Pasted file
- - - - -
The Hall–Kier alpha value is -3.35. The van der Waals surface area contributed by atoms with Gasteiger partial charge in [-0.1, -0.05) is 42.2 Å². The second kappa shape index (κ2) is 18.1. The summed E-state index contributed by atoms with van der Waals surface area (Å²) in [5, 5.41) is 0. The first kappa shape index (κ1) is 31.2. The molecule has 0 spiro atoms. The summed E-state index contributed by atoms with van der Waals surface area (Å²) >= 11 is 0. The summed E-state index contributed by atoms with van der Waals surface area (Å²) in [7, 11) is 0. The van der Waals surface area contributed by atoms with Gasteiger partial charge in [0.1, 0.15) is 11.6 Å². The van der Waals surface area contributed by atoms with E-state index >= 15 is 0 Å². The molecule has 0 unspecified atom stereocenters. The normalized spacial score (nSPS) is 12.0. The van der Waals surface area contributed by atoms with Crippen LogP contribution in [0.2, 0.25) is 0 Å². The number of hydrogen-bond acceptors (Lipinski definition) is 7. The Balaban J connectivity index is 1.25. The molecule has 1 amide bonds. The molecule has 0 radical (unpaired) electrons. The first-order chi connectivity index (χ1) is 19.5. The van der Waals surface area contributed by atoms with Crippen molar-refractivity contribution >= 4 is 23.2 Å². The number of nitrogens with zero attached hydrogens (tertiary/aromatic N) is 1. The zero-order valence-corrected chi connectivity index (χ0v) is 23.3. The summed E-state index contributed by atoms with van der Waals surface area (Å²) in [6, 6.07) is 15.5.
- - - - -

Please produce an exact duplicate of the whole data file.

The Hall–Kier alpha value is -3.35. The van der Waals surface area contributed by atoms with Gasteiger partial charge in [-0.1, -0.05) is 42.2 Å². The second kappa shape index (κ2) is 18.1. The summed E-state index contributed by atoms with van der Waals surface area (Å²) in [5, 5.41) is 0. The first kappa shape index (κ1) is 31.2. The molecule has 0 spiro atoms. The summed E-state index contributed by atoms with van der Waals surface area (Å²) >= 11 is 0. The summed E-state index contributed by atoms with van der Waals surface area (Å²) in [7, 11) is 0. The van der Waals surface area contributed by atoms with Gasteiger partial charge in [0.1, 0.15) is 11.6 Å². The van der Waals surface area contributed by atoms with E-state index >= 15 is 0 Å². The molecule has 0 unspecified atom stereocenters. The normalized spacial score (nSPS) is 12.0. The van der Waals surface area contributed by atoms with Crippen LogP contribution in [0.2, 0.25) is 0 Å². The number of hydrogen-bond acceptors (Lipinski definition) is 7. The Balaban J connectivity index is 1.25. The molecule has 1 amide bonds. The molecule has 0 radical (unpaired) electrons. The first-order chi connectivity index (χ1) is 19.5. The van der Waals surface area contributed by atoms with Crippen molar-refractivity contribution >= 4 is 23.2 Å². The number of nitrogens with zero attached hydrogens (tertiary/aromatic N) is 1. The zero-order valence-corrected chi connectivity index (χ0v) is 23.3. The summed E-state index contributed by atoms with van der Waals surface area (Å²) in [6, 6.07) is 15.5.